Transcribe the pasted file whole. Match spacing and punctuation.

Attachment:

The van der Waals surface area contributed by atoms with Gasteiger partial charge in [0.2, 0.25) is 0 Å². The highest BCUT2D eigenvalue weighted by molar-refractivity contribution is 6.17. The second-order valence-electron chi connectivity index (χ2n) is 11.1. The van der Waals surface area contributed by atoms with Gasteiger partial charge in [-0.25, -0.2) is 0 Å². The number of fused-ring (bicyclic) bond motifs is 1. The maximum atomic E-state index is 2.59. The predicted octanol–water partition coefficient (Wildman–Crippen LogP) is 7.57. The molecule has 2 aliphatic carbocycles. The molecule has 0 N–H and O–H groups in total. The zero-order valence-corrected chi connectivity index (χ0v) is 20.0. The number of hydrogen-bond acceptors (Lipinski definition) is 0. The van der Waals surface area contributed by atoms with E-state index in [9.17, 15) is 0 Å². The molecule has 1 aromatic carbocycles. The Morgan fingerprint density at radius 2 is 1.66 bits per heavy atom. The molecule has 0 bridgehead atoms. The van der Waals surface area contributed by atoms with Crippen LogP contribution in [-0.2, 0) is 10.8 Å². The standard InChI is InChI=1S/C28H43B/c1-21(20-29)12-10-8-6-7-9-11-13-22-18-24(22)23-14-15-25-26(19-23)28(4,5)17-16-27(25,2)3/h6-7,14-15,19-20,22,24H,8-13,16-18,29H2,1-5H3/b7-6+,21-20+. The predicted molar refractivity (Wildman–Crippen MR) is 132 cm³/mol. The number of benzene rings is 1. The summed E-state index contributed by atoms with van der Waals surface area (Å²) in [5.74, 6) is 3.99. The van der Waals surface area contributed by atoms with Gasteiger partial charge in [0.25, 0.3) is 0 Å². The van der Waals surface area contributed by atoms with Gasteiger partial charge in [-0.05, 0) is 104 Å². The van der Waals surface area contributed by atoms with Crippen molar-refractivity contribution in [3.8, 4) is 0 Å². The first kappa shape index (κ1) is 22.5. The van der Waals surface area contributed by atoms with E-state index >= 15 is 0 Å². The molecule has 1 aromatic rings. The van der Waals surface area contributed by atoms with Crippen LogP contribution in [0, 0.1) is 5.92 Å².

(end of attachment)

The van der Waals surface area contributed by atoms with Gasteiger partial charge in [0.2, 0.25) is 0 Å². The highest BCUT2D eigenvalue weighted by molar-refractivity contribution is 6.17. The second-order valence-electron chi connectivity index (χ2n) is 11.1. The van der Waals surface area contributed by atoms with Gasteiger partial charge in [-0.25, -0.2) is 0 Å². The number of fused-ring (bicyclic) bond motifs is 1. The maximum atomic E-state index is 2.59. The predicted octanol–water partition coefficient (Wildman–Crippen LogP) is 7.57. The molecule has 2 aliphatic carbocycles. The molecule has 0 N–H and O–H groups in total. The zero-order valence-corrected chi connectivity index (χ0v) is 20.0. The number of hydrogen-bond acceptors (Lipinski definition) is 0. The van der Waals surface area contributed by atoms with E-state index in [9.17, 15) is 0 Å². The molecule has 1 aromatic carbocycles. The Morgan fingerprint density at radius 2 is 1.66 bits per heavy atom. The molecule has 0 bridgehead atoms. The van der Waals surface area contributed by atoms with Crippen LogP contribution in [-0.2, 0) is 10.8 Å². The standard InChI is InChI=1S/C28H43B/c1-21(20-29)12-10-8-6-7-9-11-13-22-18-24(22)23-14-15-25-26(19-23)28(4,5)17-16-27(25,2)3/h6-7,14-15,19-20,22,24H,8-13,16-18,29H2,1-5H3/b7-6+,21-20+. The predicted molar refractivity (Wildman–Crippen MR) is 132 cm³/mol. The number of benzene rings is 1. The summed E-state index contributed by atoms with van der Waals surface area (Å²) in [5.74, 6) is 3.99. The van der Waals surface area contributed by atoms with Gasteiger partial charge in [0.25, 0.3) is 0 Å². The van der Waals surface area contributed by atoms with Gasteiger partial charge in [-0.05, 0) is 104 Å². The van der Waals surface area contributed by atoms with Crippen molar-refractivity contribution in [3.8, 4) is 0 Å². The first kappa shape index (κ1) is 22.5. The van der Waals surface area contributed by atoms with E-state index >= 15 is 0 Å². The molecule has 1 aromatic rings. The van der Waals surface area contributed by atoms with Crippen LogP contribution in [0, 0.1) is 5.92 Å².